In the Loop

News and views from across Mayo Clinic

July 6, 2022

Michael Hughes on being transgender, finding support, respect at Mayo Clinic

By In the Loop
Michael Hughes

"Voices of Mayo" is a series that highlights Mayo staff and their stories, exploring their diverse backgrounds, the challenges they face, the opportunities they have been given, and their experiences at Mayo Clinic.

Michael Hughes always felt like he was different when he was very young. Assigned female at birth, Hughes didn't feel like a girl. It wasn't until he turned 27 that he took the steps to transition to a man.

Hughes, an assistant supervisor in Inpatient Lab Services, shares the struggles he has experienced, the support he has received along the way, and the importance of sharing stories to improve understanding.


I was born and raised in Houston, Texas. I knew from about the age of four that I was different and struggled quite a bit with fitting in from a very early age. I had three siblings, who were much older. My parents were very old-fashioned — both coming from farm families and having grown up during the Great Depression. They weren’t equipped to deal with a transgender child — and to be honest — no one was talking about transgender children in the 70s. School was tough, and I often felt like I didn’t fit in with my peers at all.

I didn’t feel like a girl and wasn’t always accepted by the boys. It wouldn’t be until the age of 27, having lost both parents, that I moved away from Texas and went to Boston and began my transition. That was in 1996. I moved all over the country for the next six or seven years before meeting my wife and moving to Minnesota. We were married in 2003, and I gained a family of four kids. The youngest was 5 and in kindergarten, and I became a stay-at-home parent while still working on college courses.

After many years of trying, I graduated from Winona State University in 2020, and started grad school. I started trying to get in with Mayo Clinic after graduation. I was finally successful in 2021, when I was hired as one of the COVID-19 screeners you see at the entrances. A couple of months after that, I moved up to be the assistant supervisor of the Patient Arrival and Throughput team. Now, I am about to begin a new journey as assistant supervisor in Inpatient Lab Services. I am still plugging away at graduate school and hope to get my master's in health care leadership in the next year and a half.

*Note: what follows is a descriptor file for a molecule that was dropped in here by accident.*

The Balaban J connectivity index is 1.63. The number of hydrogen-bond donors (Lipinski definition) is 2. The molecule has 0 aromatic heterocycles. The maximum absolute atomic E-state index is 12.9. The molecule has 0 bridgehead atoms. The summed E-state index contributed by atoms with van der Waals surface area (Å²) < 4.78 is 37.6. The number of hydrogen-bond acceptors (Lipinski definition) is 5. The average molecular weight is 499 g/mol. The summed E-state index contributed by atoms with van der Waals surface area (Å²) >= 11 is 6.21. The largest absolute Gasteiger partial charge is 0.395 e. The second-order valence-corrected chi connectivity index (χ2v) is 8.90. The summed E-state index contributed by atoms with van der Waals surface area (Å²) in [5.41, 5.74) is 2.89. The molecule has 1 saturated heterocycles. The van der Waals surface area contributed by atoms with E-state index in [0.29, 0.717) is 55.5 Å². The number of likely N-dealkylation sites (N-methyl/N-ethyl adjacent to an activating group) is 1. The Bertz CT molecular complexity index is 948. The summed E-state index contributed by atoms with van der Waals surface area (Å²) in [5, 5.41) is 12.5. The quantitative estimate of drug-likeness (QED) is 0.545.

I am out at work as a transgender person. It is amazing to work for an organization that truly values and encourages diversity. There was a time I was let go from a job because the company’s leadership team found out that I was transgender. So, to be able to sit in an interview with a panel of people and share that very personal truth and have it welcomed is remarkable. I have not ever been made to feel like an outsider. Instead, I have been met with some respectful curiosity, but mostly respect. I am able to be myself here at Mayo, and feel free to share my experiences with colleagues. My hope is that somewhere along the way, my story will encourage someone else to start living their truth and feel safe sharing their real selves with others, as well.

As for role models, just go down the OUTList and see how many LGBTQ+ employees feel safe to share their stories. Every single person there serves as a role model for those staff who haven’t yet decided if it’s safe to be out.

The cultural climate in the U.S. is still not always kind to those who are different. Being out can be a very scary thing. I think that Mayo Clinic is doing a good job having conversations around this, with columns such as this one, as well as supporting the EverybodyIN initiative.

I encourage leaders to continue to find ways to celebrate and embrace diversity at Mayo and in the community. Keep talking to LGBTQ+ staff about new ideas and ways to promote equality in the community. Keep these conversations going and keep sharing personal stories.

Mayo leads the way in health care and can do the same for equality.


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Tags: Employee Stories, Michael Hughes, Voices of Mayo

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